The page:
Lautze Mosque a Ramadhan Favorite: Jakarta, West Java
Lao Tze’s four-story mosque on Jl. Lao Tze, Pasar Baru, in Central Jakarta, bustles with activity every Sunday during the fasting month of Ramadhan. Lao Tze mosque, named after the street on which it is located, is the only mosque that caters specifically to Chinese Muslims in Jakarta.
“At least 100 people come here to break the fast and conduct tarawih (a voluntary evening prayer performed during Ramadhan),” mosque secretary Annah said.
“Our congregation mostly consists of Chinese Muslims, but we do have a mixed attendance including different members of the community,” Annah said.
Muslims account for 85 percent of Jakarta’s 11 million population, with Chinese Muslims representing 3 percent of the Muslim population.
It was founded in 1991 by Ali Karim Oei, the son of prominent Chinese Muslim businessman Oei Tjeng Hien or Abdul Karim Oei, together with his father’s friends.
Abdul Karim was a member of the early generation of nationalists who fought for Indonesia’s independence with founding father Sukarno and prominent Muslim leader Buya Hamka.
The mosque was intentionally built in a predominantly Chinese community, to help eliminate the bad image of Islam among Chinese-Indonesians by educating them about Indonesia’s form of moderate Islam.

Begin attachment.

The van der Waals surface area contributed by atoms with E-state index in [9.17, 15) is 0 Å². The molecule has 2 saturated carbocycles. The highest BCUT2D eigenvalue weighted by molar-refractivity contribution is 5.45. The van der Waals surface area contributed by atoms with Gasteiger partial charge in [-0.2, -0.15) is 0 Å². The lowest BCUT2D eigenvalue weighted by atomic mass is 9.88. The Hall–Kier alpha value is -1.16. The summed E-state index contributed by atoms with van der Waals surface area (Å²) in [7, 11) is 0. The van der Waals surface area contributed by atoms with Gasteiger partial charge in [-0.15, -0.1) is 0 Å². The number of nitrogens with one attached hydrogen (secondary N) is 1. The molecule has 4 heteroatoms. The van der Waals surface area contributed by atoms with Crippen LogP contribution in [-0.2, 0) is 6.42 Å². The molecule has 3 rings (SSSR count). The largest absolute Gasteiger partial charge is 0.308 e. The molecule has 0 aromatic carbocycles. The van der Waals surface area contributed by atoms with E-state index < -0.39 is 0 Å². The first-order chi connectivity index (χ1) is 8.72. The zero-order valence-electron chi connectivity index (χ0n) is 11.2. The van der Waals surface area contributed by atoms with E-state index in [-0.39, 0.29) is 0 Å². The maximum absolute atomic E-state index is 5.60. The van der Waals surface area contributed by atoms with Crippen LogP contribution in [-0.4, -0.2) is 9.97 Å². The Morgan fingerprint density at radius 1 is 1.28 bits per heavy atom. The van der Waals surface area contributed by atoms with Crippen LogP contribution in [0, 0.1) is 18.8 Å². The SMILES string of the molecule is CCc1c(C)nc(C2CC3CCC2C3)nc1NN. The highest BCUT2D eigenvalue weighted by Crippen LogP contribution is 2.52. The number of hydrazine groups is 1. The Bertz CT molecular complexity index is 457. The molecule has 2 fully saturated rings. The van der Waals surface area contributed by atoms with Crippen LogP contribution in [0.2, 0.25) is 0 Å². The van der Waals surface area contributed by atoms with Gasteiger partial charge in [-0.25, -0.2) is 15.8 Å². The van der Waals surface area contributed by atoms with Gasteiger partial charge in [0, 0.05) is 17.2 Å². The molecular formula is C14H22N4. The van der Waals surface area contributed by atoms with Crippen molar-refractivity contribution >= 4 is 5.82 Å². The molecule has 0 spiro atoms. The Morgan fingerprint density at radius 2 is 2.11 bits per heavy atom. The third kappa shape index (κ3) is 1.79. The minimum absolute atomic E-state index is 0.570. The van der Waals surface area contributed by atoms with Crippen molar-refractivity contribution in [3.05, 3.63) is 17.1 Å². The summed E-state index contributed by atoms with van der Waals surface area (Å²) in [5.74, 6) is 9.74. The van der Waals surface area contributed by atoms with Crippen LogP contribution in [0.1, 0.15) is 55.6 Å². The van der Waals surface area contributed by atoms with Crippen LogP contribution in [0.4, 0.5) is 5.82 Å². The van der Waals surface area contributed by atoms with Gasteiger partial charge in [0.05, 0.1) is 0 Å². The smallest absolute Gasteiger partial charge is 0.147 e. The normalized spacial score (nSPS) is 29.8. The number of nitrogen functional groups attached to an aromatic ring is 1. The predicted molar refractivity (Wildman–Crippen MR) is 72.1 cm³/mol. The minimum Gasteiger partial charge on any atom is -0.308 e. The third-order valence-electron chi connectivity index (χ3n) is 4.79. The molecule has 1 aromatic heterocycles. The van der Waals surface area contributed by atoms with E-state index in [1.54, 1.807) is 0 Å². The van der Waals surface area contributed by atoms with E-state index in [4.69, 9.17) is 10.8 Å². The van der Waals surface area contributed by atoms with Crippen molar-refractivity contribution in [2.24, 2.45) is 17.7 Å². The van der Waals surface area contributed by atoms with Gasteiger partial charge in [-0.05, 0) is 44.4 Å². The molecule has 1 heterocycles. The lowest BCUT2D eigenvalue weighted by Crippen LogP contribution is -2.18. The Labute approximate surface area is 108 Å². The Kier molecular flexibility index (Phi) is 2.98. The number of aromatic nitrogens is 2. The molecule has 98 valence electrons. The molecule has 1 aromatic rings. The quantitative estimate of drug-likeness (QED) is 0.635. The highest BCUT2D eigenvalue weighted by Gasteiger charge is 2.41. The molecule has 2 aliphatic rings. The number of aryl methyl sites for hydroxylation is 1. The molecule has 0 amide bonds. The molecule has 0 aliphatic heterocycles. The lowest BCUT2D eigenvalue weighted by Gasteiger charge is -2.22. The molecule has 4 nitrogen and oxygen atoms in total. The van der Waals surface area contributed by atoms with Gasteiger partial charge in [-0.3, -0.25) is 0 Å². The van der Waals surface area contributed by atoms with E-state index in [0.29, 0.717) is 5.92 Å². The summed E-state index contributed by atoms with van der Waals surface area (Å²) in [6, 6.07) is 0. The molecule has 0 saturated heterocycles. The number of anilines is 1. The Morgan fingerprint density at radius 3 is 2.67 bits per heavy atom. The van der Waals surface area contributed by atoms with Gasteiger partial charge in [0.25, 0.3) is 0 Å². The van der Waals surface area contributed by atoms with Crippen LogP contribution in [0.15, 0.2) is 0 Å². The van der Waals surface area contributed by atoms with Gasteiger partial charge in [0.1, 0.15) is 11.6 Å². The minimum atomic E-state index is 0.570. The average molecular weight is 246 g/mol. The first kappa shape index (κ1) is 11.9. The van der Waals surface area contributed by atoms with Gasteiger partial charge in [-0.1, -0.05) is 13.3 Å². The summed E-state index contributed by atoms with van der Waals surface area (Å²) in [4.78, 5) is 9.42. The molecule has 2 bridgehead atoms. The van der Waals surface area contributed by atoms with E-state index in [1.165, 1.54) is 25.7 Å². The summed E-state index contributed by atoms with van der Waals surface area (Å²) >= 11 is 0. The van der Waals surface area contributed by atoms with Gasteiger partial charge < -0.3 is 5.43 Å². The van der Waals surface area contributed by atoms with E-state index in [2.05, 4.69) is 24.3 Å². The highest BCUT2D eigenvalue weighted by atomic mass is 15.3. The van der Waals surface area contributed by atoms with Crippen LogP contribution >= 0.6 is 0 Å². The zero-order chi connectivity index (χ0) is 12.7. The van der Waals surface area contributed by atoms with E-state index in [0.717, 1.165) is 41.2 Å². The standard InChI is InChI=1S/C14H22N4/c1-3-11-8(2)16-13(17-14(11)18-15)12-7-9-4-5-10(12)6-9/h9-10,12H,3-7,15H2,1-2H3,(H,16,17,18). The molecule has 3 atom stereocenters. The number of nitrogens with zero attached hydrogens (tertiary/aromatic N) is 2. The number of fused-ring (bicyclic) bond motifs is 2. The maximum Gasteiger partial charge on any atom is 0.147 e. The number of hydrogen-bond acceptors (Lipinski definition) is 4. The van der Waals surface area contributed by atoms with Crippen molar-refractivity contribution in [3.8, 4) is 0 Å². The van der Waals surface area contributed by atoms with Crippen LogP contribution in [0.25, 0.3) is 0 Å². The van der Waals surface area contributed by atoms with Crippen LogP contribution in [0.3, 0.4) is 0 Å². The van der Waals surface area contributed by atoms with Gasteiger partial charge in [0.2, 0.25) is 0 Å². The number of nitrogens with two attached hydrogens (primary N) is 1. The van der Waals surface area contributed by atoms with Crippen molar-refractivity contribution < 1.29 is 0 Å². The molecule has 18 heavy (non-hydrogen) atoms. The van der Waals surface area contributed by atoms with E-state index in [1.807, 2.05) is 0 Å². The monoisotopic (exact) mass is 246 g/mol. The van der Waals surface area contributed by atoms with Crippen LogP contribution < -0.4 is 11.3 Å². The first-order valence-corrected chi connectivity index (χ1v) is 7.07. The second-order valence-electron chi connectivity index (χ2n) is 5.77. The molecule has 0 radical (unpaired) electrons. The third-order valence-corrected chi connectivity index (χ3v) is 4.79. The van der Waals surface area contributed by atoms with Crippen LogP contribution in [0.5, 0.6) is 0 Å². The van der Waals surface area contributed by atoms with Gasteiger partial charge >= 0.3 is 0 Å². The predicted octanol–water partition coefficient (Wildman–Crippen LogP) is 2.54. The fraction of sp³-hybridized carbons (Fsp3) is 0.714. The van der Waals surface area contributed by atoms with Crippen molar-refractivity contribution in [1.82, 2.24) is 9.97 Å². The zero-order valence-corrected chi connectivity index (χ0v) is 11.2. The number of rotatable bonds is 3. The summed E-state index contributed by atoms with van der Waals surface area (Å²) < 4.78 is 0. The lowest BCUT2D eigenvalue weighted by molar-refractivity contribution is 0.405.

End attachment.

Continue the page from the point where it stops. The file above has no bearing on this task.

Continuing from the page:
According to www.masjidlaotze.com website, the mosque aims to become an Islamic Center that can campaign Islamic values among the Chinese population in the country.
Aside from providing space for daily prayers, the mosque also holds Mandarin lessons and Koran readings for its congregation.
The mosque has assisted more than 1,000 Chinese Muslims with their religious conversion process over the past 16 years.
Ramadhan is the mosque’s busiest time, with at least a third of the annual conversions occurring during the fasting month.
So far this year, Lao Tze has helped 80 Chinese-Indonesians convert to Islam, according to mosque spokesperson Yusman Iriansyah.
“This foundation was really helpful when I converted to Islam,” said Hertanto Chow, a convert and regular visitor to Lao Tze Mosque.
“I just feel more comfortable learning Islam among other Chinese converts.”
Most of the converts are young, with some originating from inter-religious marriages and others joining the congregation by their own choice, Annah said.
“The problems these young people face usually come from their own families, who have low regard for Islam,” she said.
“The problem is the Dutch colonists introduced a societal strata that placed Islamic inlanders (native Indonesians) under the Chinese. They still regard converting to Islam a step down on the social ladder,” she added.
Annah said the discrimination was reflected in the lack of donations to the mosque from the community.
“We would have liked to have revamped the front of our mosque and decorated it with Chinese ornaments and the sort, this being Ramadhan and all.”
The mosque would like to celebrate more events, such as the ascension of the Prophet Muhammad, to help promote Islam in the community.
The mosque is funded mostly by donations and foundation money.
“This place is always filled with Chinese-Indonesians … I think the community assumes this place will always have money because of that,” Annah said.
However, Annah said she is grateful there is still a mosque to stand in.
“Thankfully we are still around, so we must be doing something right.”
(The writer is journalist from The Brunei Times. She is currently taking part in an internship program with The Jakarta Post)